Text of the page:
Business-savvy 9-year-old’s toy drive goes high tech

For a 9-year-old girl, Lily Lee seems incredibly busy. It’s not just the usual things, like doing flips in tumbling class, learning how to play the flute, and walking her dog named Lucky.

For the second year in a row, the San Francisco fourth grader has been organizing a toy drive so that foster kids can get presents for the holidays. And she does it all herself: collects the money, negotiates discounts with local stores, and delivers the toys to social service organizations.

“I actually started out when I was 4,” she says. “I used half of my birthday money to buy a couple of toys and a book or two for foster kids.”

This year, she’s taking her campaign online with a brand new website called Give With Lily. This part she needed a little help with, since she’s the kind of kid who prefers sketching out her ideas in an old-fashioned notebook.

She turned to her father, mortgage loan officer Sam Lee. A newcomer at San Francisco’s WeWork Mid-Market space—his company moved in at the beginning of November—he decided to hire a graphic designer from the company’s members network.

That’s when he heard from Anthony and Ashley Quach, members at Portland’s WeWork Custom House space since it opened at the beginning of the month. The owners of twelve55 offered to do it all for free, from designing a logo to building a website to organizing a social media campaign.


“It was amazing how fast it came together,” Sam says. “They agreed to do it last Thursday, and we got them the content by the weekend. It was basically all finished by Monday night. They even designed her a business card, for goodness sake.”

Quach says his “eyes lit up” when Sam described the project to him.

“When we learned of the opportunity to help such a passionate, selfless, and giving young person,” Quach says, “it just made sense that we championed the project.”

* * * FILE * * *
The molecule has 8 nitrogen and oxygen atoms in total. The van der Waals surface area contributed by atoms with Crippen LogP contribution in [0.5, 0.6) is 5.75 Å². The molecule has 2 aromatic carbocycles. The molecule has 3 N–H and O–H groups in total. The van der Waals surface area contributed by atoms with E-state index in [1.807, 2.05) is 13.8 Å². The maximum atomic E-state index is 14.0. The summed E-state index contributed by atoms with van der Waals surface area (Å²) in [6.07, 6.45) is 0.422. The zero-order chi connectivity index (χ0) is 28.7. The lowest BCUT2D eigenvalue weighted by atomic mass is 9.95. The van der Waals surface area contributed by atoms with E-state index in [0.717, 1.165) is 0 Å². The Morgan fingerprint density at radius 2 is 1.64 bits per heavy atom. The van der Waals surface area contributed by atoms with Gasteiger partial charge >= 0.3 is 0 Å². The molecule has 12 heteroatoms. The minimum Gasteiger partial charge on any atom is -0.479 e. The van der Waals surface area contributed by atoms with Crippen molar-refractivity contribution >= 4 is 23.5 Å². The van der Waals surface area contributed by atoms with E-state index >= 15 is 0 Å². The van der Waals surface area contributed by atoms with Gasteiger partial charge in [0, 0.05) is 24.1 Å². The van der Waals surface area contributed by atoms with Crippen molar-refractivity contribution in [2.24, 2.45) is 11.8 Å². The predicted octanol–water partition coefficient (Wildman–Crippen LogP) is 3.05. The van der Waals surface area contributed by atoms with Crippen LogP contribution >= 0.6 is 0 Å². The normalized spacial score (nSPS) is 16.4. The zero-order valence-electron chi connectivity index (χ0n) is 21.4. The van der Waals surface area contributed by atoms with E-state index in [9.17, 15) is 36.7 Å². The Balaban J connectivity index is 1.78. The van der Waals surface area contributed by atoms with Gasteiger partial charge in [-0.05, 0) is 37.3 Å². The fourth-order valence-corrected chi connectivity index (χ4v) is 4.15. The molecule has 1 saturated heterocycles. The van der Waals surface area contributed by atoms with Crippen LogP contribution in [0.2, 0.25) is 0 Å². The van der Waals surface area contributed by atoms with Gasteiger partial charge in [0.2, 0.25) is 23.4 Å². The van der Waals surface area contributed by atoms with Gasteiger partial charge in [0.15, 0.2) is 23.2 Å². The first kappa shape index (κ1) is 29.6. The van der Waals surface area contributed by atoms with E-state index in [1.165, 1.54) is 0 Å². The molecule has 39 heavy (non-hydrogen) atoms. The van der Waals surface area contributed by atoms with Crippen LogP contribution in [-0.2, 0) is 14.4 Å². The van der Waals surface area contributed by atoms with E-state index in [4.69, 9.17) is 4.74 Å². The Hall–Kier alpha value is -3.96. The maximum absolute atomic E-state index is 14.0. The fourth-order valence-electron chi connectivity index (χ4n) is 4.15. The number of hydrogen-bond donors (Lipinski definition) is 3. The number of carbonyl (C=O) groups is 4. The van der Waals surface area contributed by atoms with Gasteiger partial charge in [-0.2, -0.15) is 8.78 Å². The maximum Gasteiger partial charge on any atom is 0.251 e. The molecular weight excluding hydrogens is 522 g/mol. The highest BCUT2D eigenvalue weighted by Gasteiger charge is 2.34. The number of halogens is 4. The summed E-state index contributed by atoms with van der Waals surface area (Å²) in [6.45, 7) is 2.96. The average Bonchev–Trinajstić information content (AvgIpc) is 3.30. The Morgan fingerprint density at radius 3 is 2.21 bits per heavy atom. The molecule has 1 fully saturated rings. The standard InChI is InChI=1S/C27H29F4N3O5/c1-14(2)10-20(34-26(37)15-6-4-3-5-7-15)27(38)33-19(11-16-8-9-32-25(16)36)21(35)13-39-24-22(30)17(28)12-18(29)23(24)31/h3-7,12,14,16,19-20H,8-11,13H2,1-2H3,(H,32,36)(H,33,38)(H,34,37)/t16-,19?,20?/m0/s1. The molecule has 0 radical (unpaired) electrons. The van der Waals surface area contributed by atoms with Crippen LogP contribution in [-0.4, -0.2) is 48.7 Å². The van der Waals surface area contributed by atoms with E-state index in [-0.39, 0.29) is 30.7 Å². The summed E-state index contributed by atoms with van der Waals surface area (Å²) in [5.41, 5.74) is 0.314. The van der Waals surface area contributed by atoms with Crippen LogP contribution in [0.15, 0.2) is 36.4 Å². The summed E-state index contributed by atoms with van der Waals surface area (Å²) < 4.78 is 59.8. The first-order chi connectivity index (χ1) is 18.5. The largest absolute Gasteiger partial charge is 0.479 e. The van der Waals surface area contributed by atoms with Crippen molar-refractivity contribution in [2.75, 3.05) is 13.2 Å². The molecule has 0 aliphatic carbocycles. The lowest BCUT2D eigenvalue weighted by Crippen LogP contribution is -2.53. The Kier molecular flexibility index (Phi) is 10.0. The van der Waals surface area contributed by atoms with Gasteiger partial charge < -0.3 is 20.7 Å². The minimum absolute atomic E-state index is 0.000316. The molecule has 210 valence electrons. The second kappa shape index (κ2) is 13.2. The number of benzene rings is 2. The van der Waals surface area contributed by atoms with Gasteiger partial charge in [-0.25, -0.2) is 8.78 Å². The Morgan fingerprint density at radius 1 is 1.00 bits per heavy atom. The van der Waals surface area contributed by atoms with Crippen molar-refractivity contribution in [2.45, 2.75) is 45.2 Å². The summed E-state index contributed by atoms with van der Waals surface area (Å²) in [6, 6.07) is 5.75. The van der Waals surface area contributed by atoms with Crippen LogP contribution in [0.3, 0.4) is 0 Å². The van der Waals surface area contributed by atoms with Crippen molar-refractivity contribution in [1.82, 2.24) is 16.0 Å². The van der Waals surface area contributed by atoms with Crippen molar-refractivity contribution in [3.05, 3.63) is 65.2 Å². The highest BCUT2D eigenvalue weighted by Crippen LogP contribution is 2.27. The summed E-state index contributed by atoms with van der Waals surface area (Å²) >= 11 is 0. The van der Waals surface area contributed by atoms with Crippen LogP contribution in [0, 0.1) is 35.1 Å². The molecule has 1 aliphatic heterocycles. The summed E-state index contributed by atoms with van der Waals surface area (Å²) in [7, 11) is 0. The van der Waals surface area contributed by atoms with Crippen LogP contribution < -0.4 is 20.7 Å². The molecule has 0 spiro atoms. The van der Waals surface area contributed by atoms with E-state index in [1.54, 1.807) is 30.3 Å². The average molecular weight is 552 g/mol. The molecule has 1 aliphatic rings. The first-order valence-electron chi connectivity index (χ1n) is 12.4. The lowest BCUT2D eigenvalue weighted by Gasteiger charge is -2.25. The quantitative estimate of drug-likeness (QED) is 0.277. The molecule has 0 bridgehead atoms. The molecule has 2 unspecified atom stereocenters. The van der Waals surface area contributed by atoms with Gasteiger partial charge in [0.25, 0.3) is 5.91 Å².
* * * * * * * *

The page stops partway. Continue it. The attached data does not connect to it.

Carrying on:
Sam says he’s overwhelmed by the support he’s gotten from other WeWork members.

“My experience is that the community here really rallies around you,” he says. “It’s awesome.”

Coming from the business world, Sam says he’s been impressed with Lily’s business savvy. He laughs as he talks about driving Lily to a store where she was planning on buying a few children’s books.

“I’m at the car putting money into the meter while Lily goes into the bookshop,” Sam says. “By the time I feed the meter, she has already negotiated a 30 percent discount from the owner.”

This year’s campaign has already raised more than $3,000, which will be used to buy toys, books, and clothing for foster kids through two local groups, Sleep Train Foster Kids and Larkin Street Youth Services.

Sam says they are also encouraging people to donate to organizations helping foster kids in their own areas. They can then post photos of their gifts on social media using the hashtag #GiveWithLily.

Lily says she’s never met any of the kids who benefit from her project, but she can imagine them opening their presents.

“It feels really good to help,” she says. “I’m pretty sure it does put a smile on their faces.”

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